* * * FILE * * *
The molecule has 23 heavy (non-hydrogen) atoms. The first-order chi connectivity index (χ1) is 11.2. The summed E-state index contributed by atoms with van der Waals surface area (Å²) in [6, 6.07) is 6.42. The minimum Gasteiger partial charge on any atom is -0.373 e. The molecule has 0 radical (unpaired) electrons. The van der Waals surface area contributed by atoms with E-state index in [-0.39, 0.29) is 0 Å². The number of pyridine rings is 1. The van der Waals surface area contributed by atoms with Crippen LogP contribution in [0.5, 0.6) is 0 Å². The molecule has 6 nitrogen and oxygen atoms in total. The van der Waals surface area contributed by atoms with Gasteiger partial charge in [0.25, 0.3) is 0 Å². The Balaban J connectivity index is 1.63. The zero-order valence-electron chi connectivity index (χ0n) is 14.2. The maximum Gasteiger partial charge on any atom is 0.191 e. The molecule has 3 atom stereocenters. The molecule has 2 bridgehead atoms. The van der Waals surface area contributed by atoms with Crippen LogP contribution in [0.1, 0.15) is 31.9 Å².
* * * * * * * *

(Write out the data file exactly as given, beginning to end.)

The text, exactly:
The molecule has 23 heavy (non-hydrogen) atoms. The first-order chi connectivity index (χ1) is 11.2. The summed E-state index contributed by atoms with van der Waals surface area (Å²) in [6, 6.07) is 6.42. The minimum Gasteiger partial charge on any atom is -0.373 e. The molecule has 0 radical (unpaired) electrons. The van der Waals surface area contributed by atoms with E-state index in [-0.39, 0.29) is 0 Å². The number of pyridine rings is 1. The van der Waals surface area contributed by atoms with Crippen LogP contribution in [0.5, 0.6) is 0 Å². The molecule has 6 nitrogen and oxygen atoms in total. The van der Waals surface area contributed by atoms with Gasteiger partial charge in [0.25, 0.3) is 0 Å². The Balaban J connectivity index is 1.63. The zero-order valence-electron chi connectivity index (χ0n) is 14.2. The maximum Gasteiger partial charge on any atom is 0.191 e. The molecule has 3 atom stereocenters. The molecule has 2 bridgehead atoms. The van der Waals surface area contributed by atoms with Crippen LogP contribution in [0.1, 0.15) is 31.9 Å².